Repress a childish hope long enough and it returns in disguise.
The World in 2009:
Someone once accused Craig Venter of playing God.
His reply was, "We're not playing."
I recalled hearing tell from my father of a time not so long ago when the term "technological fix" didn't sound dirty and delusional. When my dad was young, Buckminster Fuller and scientists like him were crusaders of the left, heroically engaged in ushering in an utter transformation of society. The humbly engineered new world order would be one of less waste, more justice, less suffering, domed town halls built out of Venetian blinds, and, just maybe, plastic living rooms that happier housewives could simply wash down with a hose. The technological aspirations were well-diagrammed, beautiful, and ludicrous.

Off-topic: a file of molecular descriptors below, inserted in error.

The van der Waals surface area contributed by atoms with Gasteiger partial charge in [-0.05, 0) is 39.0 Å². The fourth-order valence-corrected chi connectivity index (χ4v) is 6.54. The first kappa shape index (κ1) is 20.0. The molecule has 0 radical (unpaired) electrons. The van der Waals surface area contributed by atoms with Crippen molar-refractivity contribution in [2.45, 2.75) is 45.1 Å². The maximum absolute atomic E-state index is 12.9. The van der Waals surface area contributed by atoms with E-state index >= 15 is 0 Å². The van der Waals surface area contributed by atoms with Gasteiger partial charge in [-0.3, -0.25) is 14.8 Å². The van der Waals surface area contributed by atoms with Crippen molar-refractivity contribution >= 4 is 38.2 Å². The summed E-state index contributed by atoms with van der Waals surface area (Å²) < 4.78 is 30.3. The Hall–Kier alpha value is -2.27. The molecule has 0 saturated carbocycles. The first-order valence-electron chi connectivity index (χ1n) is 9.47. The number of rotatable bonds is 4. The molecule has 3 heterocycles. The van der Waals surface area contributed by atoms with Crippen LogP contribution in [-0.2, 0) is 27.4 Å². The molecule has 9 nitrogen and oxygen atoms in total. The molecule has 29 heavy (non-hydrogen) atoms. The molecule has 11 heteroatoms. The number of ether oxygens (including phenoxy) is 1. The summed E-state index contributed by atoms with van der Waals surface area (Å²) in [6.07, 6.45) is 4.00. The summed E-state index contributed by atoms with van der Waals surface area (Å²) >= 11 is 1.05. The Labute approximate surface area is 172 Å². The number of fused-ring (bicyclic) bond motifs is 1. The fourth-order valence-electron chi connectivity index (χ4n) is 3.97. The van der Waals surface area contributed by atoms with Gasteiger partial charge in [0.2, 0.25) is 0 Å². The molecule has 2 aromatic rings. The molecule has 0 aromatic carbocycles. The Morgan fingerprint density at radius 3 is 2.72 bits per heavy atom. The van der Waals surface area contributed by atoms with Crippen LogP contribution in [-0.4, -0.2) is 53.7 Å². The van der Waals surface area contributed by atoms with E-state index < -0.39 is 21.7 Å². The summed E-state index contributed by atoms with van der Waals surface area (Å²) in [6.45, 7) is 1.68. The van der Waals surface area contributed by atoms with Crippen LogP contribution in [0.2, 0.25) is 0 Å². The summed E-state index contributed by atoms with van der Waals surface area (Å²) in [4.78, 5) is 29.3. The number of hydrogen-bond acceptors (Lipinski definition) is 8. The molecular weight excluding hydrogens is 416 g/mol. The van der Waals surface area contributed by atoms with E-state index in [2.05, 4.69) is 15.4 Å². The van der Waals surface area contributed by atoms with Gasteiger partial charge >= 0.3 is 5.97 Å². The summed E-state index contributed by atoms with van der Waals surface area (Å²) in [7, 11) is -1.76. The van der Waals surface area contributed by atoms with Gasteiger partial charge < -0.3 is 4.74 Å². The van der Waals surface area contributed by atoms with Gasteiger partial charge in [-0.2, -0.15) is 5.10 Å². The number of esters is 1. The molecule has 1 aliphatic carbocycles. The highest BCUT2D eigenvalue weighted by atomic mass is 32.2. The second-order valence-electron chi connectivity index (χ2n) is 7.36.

Charles C. Mann:
Minute changes in baseline assumptions produce wildly different results.
The truths of science are so profoundly concealed that the only thing we can really be sure of is that much of what we expect to happen won't come to pass.
The main way you move forward in science is by finding out you were wrong about what you thought you already knew.
Surprises are things that you not only didn't know, but that contradict things you thought you knew. And so they're the most valuable sort of fact you can get.
The purpose of thinking about the future is not to predict it but to raise people's hopes.
Our fear of what we'll do with scientific knowledge should be dwarfed by the prospect of that knowledge being pursued outside the public's annoying, normalizing, sobering gaze.
Have you seen Sunshine?